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Social media ‘fair game’ say admissions staff

More than two-thirds of US college admissions officers said that it’s fair to visit applicants’ social media profiles to help decide who gets in, a recent survey has found. One in 10 admitted they had revoked an incoming student’s offer because of what they found on social media. There was no distinction made between local or international applications, according to Kaplan Test Prep.

One in 10 admitted they had revoked an incoming student’s offer of admission because of what they found on social media. Photo: PexelsOne in 10 admitted they had revoked an incoming student’s offer of admission because of what they found on social media. Photo: Pexels

9% had revoked an incoming student’s offer of admission because of what they found online

Of the 388 college admissions officers who took part in Kaplan Test Prep’s survey, 68% said if students’ Facebook, Twitter or Instagram accounts are publicly accessible without “undue intrusion”, they felt comfortable with this practice of checking them prior to admission.

“The majority of admissions officers are sticking with traditional elements of the application”

However, just only 29% of respondents said they had actually engaged in the practice — a decline from 35% in Kaplan’s previous survey and down from a 40% high in 2015.

Yariv Alpher, executive director of research for Kaplan Test Prep, noted that some of the decline can be attributed to changing social media habits, as teenagers have migrated to non-archival social media platforms such as Snapchat.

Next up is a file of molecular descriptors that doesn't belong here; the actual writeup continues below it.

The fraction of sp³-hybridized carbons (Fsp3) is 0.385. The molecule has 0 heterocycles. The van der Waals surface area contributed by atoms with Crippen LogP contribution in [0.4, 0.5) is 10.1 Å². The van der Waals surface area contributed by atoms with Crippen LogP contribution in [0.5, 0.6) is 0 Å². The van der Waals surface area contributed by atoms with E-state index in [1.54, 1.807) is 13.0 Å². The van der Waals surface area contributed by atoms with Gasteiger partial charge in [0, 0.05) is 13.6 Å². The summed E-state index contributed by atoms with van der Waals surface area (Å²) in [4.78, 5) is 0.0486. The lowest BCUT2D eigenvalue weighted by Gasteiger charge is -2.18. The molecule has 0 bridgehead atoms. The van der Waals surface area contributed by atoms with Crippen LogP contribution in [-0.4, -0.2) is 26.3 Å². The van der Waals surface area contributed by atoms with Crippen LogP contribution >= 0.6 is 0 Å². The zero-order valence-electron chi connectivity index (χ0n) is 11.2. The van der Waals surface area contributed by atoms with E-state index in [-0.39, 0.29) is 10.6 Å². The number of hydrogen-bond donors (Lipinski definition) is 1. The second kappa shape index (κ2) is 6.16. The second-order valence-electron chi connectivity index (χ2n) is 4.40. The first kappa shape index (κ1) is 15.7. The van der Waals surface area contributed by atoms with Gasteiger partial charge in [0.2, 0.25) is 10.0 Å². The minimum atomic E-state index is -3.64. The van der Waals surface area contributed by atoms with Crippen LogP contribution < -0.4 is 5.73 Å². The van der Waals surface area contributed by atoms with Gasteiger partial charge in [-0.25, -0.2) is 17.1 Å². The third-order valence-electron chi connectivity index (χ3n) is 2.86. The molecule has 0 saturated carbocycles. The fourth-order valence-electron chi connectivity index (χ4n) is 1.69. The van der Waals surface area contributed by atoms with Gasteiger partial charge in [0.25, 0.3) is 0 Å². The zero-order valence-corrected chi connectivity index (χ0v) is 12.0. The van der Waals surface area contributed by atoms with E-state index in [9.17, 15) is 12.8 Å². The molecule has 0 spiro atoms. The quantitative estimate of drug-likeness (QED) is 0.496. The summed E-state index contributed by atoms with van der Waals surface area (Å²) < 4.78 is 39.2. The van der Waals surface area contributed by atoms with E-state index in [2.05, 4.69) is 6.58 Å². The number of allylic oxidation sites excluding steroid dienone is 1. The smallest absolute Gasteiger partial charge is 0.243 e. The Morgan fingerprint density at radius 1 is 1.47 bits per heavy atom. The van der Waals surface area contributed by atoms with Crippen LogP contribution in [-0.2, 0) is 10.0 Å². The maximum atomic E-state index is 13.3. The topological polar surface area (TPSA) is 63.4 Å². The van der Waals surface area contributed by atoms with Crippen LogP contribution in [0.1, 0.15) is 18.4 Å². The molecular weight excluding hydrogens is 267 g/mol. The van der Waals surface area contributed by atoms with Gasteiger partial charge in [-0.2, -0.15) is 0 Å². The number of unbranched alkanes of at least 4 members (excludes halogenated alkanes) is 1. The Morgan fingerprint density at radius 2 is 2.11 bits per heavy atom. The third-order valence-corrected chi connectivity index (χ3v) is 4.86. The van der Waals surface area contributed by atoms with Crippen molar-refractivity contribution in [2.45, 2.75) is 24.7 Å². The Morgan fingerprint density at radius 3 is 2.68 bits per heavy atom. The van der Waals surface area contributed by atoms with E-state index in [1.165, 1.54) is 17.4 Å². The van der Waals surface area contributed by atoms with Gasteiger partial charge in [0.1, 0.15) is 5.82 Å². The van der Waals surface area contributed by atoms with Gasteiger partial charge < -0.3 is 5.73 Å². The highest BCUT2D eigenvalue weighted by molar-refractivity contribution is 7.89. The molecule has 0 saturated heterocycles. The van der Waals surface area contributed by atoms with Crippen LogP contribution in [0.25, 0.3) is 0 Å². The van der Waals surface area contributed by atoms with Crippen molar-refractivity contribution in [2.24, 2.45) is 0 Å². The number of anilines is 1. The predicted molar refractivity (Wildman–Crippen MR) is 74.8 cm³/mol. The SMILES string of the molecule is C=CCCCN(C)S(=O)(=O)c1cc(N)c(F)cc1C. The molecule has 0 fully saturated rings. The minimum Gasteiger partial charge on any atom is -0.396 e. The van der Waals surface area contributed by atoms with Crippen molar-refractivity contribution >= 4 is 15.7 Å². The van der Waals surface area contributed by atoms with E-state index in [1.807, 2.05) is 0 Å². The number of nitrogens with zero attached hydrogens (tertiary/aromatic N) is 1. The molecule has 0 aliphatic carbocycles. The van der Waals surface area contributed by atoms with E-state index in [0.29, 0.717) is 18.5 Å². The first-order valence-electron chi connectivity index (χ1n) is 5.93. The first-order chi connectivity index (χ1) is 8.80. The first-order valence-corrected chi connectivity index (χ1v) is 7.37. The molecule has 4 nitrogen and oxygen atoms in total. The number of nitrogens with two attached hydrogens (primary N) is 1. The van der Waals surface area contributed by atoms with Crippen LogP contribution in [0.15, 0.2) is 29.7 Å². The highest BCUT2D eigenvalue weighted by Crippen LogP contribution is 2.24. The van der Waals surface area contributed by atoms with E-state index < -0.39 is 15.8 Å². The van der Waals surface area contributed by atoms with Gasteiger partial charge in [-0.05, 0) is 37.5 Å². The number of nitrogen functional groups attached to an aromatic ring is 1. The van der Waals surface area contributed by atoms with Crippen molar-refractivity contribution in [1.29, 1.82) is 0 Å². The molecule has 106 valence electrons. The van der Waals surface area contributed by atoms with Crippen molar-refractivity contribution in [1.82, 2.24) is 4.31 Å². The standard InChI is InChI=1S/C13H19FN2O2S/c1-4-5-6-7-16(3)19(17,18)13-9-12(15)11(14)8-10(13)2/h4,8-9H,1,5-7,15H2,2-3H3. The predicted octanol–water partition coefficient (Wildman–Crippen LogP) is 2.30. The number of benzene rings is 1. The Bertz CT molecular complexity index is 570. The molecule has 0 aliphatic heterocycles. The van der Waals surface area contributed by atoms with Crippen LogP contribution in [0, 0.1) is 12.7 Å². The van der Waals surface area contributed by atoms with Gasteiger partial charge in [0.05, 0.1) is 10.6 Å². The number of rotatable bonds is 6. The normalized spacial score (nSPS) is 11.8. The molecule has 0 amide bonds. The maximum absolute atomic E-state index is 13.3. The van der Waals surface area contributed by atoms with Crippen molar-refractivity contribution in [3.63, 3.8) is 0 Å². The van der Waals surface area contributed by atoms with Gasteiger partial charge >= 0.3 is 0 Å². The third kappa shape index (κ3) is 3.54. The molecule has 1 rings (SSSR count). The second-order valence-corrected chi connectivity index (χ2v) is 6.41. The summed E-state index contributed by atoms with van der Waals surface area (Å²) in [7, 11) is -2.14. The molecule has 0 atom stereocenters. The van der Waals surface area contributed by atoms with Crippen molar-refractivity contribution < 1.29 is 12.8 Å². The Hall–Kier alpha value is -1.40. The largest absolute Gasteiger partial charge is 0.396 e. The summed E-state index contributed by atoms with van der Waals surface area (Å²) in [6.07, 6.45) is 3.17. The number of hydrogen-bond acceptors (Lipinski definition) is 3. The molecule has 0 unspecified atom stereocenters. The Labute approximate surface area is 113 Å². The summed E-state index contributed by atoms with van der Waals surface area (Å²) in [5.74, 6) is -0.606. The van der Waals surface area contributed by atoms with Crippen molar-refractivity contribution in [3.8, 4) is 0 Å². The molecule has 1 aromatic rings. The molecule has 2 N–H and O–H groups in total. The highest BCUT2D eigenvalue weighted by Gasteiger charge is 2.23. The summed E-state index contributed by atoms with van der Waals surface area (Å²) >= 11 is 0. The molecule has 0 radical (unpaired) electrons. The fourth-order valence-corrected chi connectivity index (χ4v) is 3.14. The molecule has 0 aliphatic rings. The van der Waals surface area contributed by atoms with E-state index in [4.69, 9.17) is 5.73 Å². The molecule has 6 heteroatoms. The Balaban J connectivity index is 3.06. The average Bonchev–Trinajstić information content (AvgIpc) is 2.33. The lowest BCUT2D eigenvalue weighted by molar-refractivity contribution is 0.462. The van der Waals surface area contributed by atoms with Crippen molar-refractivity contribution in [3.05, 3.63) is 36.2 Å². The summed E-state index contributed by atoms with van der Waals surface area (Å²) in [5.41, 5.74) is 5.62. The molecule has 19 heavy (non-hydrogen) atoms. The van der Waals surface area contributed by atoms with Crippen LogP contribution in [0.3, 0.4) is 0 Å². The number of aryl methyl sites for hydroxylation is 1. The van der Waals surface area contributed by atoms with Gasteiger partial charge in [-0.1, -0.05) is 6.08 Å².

“You cannot visit an applicant’s social media profile if you can’t locate them, and as one admissions officer shared with us, ‘students are harder to find’ ,” he said.

However, Alpher added that “the majority of admissions officers are sticking with traditional elements of the application”, such as standardised test scores, GPA, letters of recommendation, and personal statements.

A spokesperson for Kaplan added that the social media checks were often prompted by claims of awards or skills which required verification.

The survey also revealed that 9% of officers had revoked an incoming student’s offer of admission because of what they found on social media.

This comes on the heels of Harvard University’s decision in 2017 to revoke the acceptance of at least 10 students for posting highly offensive memes on a private Facebook group for incoming freshmen.

While some admissions officers said they consider social media checking an “invasion of privacy”, a separate Kaplan survey of more than 900 US high school students found that 70% said they consider social media profiles an appropriate means for admissions officers evaluating applicants — up from 58% in 2014.

Social media activity has also come under scrutiny at British HEIs of late, as several students were expelled from the University of Exeter for exchanging racist messages on WhatsApp.

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